I am in the way no matter where I am or what I do. I am in the way standing in the kitchen, waiting at Starbuck’s for my coconut milk latte, grocery shopping with or without a cart, passing a dog walker on the sidewalk, even driving. I am in the way everywhere I go. As undergraduates say, literally.
Now, I like to think of myself as philosophical or the kind of guy who stares at the floor and asks for more time to think things over. What I am actually thinking about is how uninterested I am in what you have to say, but that’s another story. My point is that looking at the situation philosophically, I have come up with several explanations for my being squeezed. Again, literally.
First, there are more people in the world. I am old enough to recall a time when there were half as many human beings on the planet as there are today, which was brought home to me just yesterday. I bought Irish whiskey at the grocery store, the clerk asked for my birth date, and when I answered I thought I detected a pause among the people standing behind me. As if that weren’t enough to draw everyone’s attention, the clerk then unceremoniously dropped the bottle of whiskey on her foot and let out a howl.
Second, there isn’t as much room as there used to be. This differs from the population explanation, since it has to do with design rather than the number of people per square foot. Are architects and interior designers narrowing our spaces even as we grow in girth? You don’t have to see conspiracies everywhere to smell something rotten in the state of Denmark. Just look at airplane aisles and seats. Is space getting smaller by design?
Third, it’s not you, it’s me. Let me give an example. As I stand there, waiting for the waitress to clear the table from the previous diners, I move from one side to the other, trying to give her room to maneuver. When that doesn’t work, I offer to help bus the table. As I do, a family creeps up from behind. I have to clear space for them and their stroller as well as allow the waitress to pass. But by then a busboy has come to her aid and a bottleneck has formed over a three-table area of the restaurant.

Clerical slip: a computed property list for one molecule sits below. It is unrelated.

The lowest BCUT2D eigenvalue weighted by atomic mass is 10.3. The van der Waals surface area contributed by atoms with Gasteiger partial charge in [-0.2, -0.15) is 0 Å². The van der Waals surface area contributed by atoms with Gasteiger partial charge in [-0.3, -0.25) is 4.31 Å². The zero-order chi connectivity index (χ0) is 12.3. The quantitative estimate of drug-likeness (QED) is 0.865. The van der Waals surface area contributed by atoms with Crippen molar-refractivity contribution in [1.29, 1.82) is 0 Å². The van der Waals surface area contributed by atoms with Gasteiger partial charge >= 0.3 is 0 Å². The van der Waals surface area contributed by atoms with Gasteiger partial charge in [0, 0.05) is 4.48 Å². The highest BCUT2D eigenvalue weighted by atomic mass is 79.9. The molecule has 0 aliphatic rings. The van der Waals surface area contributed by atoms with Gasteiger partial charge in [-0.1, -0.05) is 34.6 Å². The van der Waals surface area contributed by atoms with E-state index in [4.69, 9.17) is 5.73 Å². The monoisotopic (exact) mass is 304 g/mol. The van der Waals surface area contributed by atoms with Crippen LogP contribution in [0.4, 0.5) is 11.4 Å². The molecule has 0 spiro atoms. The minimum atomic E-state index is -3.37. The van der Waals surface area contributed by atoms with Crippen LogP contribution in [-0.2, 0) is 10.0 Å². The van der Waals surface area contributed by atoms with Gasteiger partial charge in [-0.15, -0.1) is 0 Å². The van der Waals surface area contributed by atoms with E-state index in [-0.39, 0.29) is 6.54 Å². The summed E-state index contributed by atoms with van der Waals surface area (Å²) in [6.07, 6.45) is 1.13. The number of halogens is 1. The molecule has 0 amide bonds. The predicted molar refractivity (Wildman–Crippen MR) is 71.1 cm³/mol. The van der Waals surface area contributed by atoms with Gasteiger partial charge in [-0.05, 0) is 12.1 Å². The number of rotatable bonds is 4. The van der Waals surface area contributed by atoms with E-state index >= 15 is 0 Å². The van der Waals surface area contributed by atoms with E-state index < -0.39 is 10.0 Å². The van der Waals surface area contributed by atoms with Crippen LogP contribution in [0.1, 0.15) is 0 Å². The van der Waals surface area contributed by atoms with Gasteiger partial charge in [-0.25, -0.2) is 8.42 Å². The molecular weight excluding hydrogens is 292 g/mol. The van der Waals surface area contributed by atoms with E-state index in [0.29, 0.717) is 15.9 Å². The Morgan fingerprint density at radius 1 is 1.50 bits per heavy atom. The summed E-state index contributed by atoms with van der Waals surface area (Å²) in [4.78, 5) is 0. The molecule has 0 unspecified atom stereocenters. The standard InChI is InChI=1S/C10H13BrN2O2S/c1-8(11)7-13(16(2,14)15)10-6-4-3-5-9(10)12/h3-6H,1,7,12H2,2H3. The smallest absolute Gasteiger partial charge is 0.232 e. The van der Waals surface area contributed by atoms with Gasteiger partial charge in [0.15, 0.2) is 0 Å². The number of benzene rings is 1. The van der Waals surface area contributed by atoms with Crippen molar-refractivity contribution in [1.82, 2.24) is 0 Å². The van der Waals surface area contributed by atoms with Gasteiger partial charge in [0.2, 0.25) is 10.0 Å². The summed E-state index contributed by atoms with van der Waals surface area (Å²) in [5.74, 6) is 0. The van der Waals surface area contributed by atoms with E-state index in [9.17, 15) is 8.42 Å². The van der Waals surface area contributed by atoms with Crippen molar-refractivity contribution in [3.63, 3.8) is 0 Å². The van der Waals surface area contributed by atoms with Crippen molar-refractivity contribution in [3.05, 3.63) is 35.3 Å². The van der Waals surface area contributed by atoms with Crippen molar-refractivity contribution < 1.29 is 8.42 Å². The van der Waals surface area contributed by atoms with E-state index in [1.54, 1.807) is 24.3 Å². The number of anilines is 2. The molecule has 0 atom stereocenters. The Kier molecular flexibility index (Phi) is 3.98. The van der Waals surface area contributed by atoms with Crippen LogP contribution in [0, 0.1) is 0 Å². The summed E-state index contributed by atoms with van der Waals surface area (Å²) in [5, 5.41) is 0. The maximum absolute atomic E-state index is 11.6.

All right, it could be me. I used to fumble around the kitchen after dinner to get out of washing and drying dishes. I began the ploy in junior high school and continue it today. It is an old trick, but it works like magic. Still, I don’t think that’s what’s going on right now. It is me, but it’s not just me. You can find the space problem everywhere. We are crowding each other in just about every way imaginable. I have a feeling the presidential election will turn out to be the culmination of getting in each other’s way. I’m not exactly going out on a limb by saying that.
So, what’s going on? We’re living in tighter spaces these days, which is troubling. If we’re not careful, urban planners will have us living in cardboard boxes and riding collapsable bicycles to work. And they call that progress. Consider the predictions for urban growth by 2030, when most of the planet will be living in or near a megalopolis, or, as comedian Ross Bennett puts it, on the edge of a Walmart (see Ross Bennett, Addicted to Comedy).
As for my problem, I haven’t ruled out the possibility that being perpetually in the way is due to my invisibility (see Ye Olde Cheese Shop). After all, when people don’t see you, they step on you. Actually, when they do see you they step on you. This week alone someone backed into me and stood on my shoes. Another person failed to recognize me standing six inches from his elbow. I stood there waiting for him to finish a conversation so I could introduce myself. Finally, I just walked away. It’s a good thing I’m not sensitive. At least I’ve been told that. Of course, I’ve been told that by the same people who back into me. I blame the coronavirus. It’s all the rage right now.
Image credits: Feature by Pixabay. Bus by Manki Kim on Unsplash. Subway by Victor Rodriguez on Unsplash. For more, go to Robert Brancatelli. The Brancatelli Blog is a member of The Free Media Alliance, which promotes “alternatives to software, culture, and hardware monopolies.”